Friday, May 25, 2012

Dear Sheila: Archiving the Past

Speaking of archiving the past, here we go with the Spring 2012 installment of Dear Sheila! Want some life advice from C.L.A.P.'s resident columnist? Send her your questions at She's ready to get real. 

DEAR SHEILA: I’ve been cogitating on what has appeared to be a thorn in the side of my new relationship—namely his ex-girlfriend. He (my BF) talks about her a lot, i think he is still processing and that's fine but i can see that a lot of the time he is just on automatic pilot, like yeah if someone was dictating your life for four years, they might still be part of your routine. and then and i don't know this for a fact, but i am pretty sure he hasn't deleted pictures off of his memory card on his camera since before the break up and for the sake of your column lets just say the whole 4 years are not archived yet. the question could be, there is an understandable reason for all of this, but at what time do you archive the past and is it ever okay to ask? and what then is my role: if he talks about her, am i allowed to weigh in with my opinion (usually something like, dude sounds like this was a doomed relationship, dude sounds like you dodged a bullet etc). or do i steer away from the conversation
----Romanstiche Bilder

 Dear R.B.:

steer away from the conversation!! avoid getting mired in discussing the ins and outs of his relationship with her AT ALL COSTS bc those are conversations he needs to have with his friends or his therapists, and absolutely not you.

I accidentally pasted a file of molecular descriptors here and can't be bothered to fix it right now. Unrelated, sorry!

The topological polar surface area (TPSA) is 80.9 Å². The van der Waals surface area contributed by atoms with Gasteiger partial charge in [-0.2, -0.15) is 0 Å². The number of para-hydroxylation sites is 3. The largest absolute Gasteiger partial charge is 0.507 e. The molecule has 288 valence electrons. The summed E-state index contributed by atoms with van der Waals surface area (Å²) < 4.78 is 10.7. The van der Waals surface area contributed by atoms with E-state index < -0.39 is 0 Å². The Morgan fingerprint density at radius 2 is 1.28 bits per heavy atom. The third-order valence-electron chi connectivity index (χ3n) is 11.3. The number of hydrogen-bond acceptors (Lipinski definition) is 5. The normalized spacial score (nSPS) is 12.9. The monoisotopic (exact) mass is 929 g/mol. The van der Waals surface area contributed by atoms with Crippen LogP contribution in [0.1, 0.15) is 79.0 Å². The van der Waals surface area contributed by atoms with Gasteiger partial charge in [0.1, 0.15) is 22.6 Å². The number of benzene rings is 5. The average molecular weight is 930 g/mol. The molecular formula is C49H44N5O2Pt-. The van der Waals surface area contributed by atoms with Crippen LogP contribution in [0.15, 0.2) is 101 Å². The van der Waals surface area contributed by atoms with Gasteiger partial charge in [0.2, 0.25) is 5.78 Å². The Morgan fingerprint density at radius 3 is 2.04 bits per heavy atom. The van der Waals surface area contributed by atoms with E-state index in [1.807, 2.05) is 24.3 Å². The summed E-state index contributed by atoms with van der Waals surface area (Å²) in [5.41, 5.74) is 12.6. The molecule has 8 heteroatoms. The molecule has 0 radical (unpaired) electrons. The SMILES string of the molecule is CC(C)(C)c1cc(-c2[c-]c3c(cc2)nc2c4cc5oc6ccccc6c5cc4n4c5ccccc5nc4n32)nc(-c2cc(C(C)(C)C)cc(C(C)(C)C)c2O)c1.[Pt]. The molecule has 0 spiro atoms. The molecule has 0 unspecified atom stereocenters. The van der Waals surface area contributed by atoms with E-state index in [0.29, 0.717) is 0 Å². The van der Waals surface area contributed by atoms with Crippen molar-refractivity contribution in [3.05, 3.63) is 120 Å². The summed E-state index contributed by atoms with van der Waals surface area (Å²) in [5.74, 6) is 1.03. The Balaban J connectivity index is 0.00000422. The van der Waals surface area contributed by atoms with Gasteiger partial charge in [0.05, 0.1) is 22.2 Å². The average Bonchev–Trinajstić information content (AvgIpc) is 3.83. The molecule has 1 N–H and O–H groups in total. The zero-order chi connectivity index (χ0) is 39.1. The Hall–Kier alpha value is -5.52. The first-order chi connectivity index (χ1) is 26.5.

as far as the pictures go. well, is it negatively impacting your life? is he looking at them all the time? does he just have other stuff he needs to deal with besides that and its not at the topic of his priority list? maybe you could just do it for him. like, get a CD rom, put all the pictures on the CDrom, delete them, and give him the CD. actually, scratch that. that's a weird thing to do. let it go. its not a big deal. i have relics from my past relationships everywhere and check in with him, just in terms of "hey, i don't want to accidentally see pictures of you and your ex now. could you like make it so i don't have to worry about that? and that's all you need to say. and don't say why you don't want to see them, because duh, and you don't want to get into a bigger conversation about life with his ex because YOU'RE NOT HIS THERAPIST OR BEST FRIEND your his girlfriend and you need romance and mystery and he shouldn't get into the habit of dumping or processing on/with you because that will mess up the burgeoning dynamics of your own relationship. your relationship needs to develop/flourish fruitfully and with independence from mindfully referencing only his recent past relationship. you need your own patterns

 i mean, sometimes you want to get off the main drag of life, and want to go to where the streets have no name. as much as we like to think we live in somewhere as open and liberating as, well, Nicollet ave, 2 am is still closing time and then you might have to drag your ass back to dight ave. and then you wake up on Sunday morning and realize you passed out in the front lawn of lets-be-real-with-our-feelings-strasse. Anyways, it sounds like you’re gonna be fine.

Wednesday, May 23, 2012

Sign up for the C.L.A.P. Monthly newsletter!

In an attempt to streamline communications, C.L.A.P. is putting out a monthly e-newsletter! WHOOOOOO HOOOOOOOOOOOOO!

In addition to being quite possibly the sexiest (not sexist, Momar), newsletter out there, C.L.A.P's monthly  message will be an excellent reminder for me to pay my rent on time (and if you also have your payments due on the first, perhaps for you as well. BONUS).

The newsletter will contain important info about submissions, advertising, deadlines, events and other news bits. We might throw in some other bells and whistles as well. In general though, it is a way for us to keep our contributors and readers in the loop with what we have going on.